As investigators try to determine what caused a plane to make a rough emergency landing at an Edmonton airport Thursday, one passenger says she’s lucky to have survived after a propeller blade came smashing through her window during the incident.

Christina Kurylo was struck in the head by a propeller blade that knifed through the body of the Jazz Aviation plane when it was forced to land at the Edmonton International Airport Thursday night. The plane was en route from Calgary to Grande Prairie.

“All of a sudden, something came crashing through my window and I got hit in the head,” Kurylo told CTV Edmonton on Saturday.

“I didn’t even realize that it was actually the propeller right through the window where Christina was sitting,” added Kurylo’s co-worker Melissa Menard, who was also on the flight.

Kurylo says the blow from the propeller knocked her glasses off and left her dazed, bruised and covered in fibreglass. As the cabin filled with smoke, Kurylo says a stranger sitting beside her helped her get out of the plane to safety.

“He stayed with me right to the very end. He was fantastic. He really helped calm me down,” she said.

Kurylo was one of three passengers who suffered minor injuries in the ordeal.

“A couple bumps on my head,” she said. “Basically, the right side of my body is bruised and bumped.”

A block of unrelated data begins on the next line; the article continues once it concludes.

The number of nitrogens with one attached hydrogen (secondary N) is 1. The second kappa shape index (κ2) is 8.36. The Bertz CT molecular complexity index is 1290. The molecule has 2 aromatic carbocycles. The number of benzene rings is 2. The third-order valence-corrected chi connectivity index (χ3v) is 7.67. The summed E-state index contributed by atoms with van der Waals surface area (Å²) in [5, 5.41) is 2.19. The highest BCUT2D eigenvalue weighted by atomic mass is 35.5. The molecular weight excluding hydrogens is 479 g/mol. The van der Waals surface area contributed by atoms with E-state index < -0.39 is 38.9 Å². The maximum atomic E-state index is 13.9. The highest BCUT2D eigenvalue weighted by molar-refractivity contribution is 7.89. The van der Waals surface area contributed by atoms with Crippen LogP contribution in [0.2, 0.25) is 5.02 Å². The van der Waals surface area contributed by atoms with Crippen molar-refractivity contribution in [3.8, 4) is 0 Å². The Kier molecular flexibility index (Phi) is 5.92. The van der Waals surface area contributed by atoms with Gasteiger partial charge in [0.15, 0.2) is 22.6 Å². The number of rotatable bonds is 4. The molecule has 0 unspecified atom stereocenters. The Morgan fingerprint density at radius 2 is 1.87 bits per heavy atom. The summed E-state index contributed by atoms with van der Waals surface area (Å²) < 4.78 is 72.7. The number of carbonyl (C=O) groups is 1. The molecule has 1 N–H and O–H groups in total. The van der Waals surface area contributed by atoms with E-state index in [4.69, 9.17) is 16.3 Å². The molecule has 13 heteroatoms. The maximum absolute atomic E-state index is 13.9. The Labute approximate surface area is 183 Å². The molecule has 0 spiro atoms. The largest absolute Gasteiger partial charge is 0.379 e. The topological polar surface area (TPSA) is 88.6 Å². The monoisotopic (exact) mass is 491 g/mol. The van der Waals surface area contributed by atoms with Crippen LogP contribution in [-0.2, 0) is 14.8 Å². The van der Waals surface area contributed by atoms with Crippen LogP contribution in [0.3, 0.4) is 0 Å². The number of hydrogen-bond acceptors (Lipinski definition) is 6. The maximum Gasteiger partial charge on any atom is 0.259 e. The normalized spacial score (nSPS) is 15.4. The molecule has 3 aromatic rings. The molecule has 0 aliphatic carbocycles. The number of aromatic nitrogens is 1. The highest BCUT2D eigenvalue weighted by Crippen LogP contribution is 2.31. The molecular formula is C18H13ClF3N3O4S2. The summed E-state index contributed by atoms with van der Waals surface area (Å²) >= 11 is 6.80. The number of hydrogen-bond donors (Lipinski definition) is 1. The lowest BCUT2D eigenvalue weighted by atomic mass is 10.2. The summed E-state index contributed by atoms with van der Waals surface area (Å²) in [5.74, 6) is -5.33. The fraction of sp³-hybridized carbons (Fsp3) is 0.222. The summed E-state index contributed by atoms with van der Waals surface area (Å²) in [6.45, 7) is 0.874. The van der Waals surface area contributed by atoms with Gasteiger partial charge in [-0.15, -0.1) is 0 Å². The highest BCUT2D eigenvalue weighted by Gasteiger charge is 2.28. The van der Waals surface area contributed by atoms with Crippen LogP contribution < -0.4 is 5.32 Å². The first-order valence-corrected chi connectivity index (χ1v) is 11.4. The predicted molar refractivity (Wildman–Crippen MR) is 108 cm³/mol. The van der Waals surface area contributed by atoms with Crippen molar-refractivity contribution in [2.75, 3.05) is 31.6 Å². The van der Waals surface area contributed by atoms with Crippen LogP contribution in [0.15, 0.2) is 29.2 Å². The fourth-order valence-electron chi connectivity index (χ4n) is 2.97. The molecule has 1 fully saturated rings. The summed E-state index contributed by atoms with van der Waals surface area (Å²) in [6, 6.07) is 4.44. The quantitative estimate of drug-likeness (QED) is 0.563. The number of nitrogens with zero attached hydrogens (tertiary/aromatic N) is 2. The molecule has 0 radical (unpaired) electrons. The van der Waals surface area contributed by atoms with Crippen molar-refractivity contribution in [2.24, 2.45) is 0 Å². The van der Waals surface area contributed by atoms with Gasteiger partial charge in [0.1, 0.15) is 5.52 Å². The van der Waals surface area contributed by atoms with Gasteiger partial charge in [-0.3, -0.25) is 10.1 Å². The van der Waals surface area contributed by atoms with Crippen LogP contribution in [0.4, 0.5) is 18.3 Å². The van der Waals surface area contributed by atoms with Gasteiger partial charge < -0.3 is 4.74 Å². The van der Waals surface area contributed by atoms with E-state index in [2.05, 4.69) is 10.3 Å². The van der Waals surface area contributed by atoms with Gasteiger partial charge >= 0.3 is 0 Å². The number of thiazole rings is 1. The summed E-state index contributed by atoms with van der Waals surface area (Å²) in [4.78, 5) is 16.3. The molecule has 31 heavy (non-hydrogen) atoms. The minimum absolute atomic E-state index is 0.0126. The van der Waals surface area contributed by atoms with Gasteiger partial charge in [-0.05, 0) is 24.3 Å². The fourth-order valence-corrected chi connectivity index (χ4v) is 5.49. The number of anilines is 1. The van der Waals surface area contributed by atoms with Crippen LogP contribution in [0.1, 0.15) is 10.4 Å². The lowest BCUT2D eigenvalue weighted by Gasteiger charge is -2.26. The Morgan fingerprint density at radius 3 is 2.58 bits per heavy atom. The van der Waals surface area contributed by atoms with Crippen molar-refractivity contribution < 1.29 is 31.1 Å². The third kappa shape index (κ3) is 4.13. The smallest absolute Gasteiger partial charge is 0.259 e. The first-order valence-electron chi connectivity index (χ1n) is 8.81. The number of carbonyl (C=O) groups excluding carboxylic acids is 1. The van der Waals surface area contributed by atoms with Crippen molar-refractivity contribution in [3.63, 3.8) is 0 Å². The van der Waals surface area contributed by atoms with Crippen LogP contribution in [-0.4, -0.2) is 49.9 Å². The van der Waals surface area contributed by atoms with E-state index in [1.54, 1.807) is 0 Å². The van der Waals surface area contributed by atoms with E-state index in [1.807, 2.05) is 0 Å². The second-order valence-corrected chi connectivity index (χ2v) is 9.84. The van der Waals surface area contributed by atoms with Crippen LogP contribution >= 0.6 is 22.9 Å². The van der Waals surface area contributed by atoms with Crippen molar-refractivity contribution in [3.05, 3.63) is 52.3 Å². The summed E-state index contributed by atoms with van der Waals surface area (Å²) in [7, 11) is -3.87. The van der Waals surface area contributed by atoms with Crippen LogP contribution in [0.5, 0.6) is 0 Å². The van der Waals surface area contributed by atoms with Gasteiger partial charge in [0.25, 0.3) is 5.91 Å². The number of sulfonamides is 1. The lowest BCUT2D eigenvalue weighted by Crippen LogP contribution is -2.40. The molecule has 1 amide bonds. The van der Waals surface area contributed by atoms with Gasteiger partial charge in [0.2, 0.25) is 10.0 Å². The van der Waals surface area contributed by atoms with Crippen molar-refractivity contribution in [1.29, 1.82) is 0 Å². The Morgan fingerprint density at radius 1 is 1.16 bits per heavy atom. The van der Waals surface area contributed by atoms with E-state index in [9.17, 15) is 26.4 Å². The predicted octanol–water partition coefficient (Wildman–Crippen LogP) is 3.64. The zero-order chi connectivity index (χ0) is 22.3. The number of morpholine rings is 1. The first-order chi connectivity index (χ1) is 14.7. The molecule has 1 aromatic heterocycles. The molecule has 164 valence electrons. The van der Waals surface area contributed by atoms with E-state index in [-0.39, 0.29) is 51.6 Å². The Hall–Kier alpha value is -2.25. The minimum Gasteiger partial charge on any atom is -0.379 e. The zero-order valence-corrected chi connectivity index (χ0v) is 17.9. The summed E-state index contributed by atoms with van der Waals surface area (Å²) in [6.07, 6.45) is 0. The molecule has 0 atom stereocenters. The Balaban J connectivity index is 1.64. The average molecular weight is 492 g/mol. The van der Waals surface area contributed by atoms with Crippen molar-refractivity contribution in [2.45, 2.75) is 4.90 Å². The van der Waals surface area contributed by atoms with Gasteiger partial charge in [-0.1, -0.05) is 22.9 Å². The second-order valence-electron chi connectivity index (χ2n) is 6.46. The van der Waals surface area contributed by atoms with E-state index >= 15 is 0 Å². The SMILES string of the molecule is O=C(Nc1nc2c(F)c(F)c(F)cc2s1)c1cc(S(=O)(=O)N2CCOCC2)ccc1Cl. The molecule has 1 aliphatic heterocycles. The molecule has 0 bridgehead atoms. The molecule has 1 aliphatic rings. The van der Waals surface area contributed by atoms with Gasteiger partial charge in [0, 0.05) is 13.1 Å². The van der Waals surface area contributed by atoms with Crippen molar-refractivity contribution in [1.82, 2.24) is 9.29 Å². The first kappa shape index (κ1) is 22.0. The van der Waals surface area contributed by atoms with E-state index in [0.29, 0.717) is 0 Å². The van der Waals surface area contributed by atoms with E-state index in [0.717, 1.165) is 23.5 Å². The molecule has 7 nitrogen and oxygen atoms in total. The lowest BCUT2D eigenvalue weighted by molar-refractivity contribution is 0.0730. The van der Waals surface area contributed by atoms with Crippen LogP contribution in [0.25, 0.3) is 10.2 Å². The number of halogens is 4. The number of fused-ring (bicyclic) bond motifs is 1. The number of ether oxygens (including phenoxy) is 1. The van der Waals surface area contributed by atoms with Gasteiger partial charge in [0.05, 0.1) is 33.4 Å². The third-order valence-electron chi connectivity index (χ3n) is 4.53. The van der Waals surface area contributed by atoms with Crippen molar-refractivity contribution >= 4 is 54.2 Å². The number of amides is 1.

The Transport Safety Board of Canada is investigating the incident, which happened after take-off at about 8:30 p.m. Thursday night. Aviation investigators have already interviewed the flight crew and are now inspecting the plane’s landing gear and wheels for possible mechanical failures that might have caused the crash-landing.

The Jazz Aviation aircraft was a Bombardier Q-400, the same type of plane that Scandinavian Air grounded in 2007 after a number of crash-landings linked to faulty landing gears.

The aircraft that crashed at Edmonton International Airport was manufactured in 2012, according to a database of planes in service.

But David Deveau of Jazz Aviation says there’s nothing to worry about with the Q-400 aircraft. “The Q-400, both the original and the next generation aircraft, are extremely robust,” he told CTV Edmonton. “So we have no concerns about the gear.”

Menard says Jazz Aviation should consider itself lucky no one died in the crash. “This could have killed people. It was literally inches away from killing someone,” she said.

A photo taken by Menard from outside the plane shows the propeller blade lodged in the side of the cabin. She says she posted the photo on social media because she wanted to show the crash was more than a “rough landing.”

Meanwhile, the runway where the plane crashed has been re-opened after airport crews swept the area for debris earlier Saturday.

“They had to do a minor repair on a runway light that was damaged during the incident,” airport spokesperson Heather Hamilton said. “Other than that, they were able to get the lights back on and the runway open again.”

There were 71 passengers and four crew members on board the flight at the time of the incident.

Kurylo is still recovering from her injuries in Edmonton, but she plans to fly home to Grande Prairie, Alta. on Sunday.

She is – understandably – a little nervous about the flight.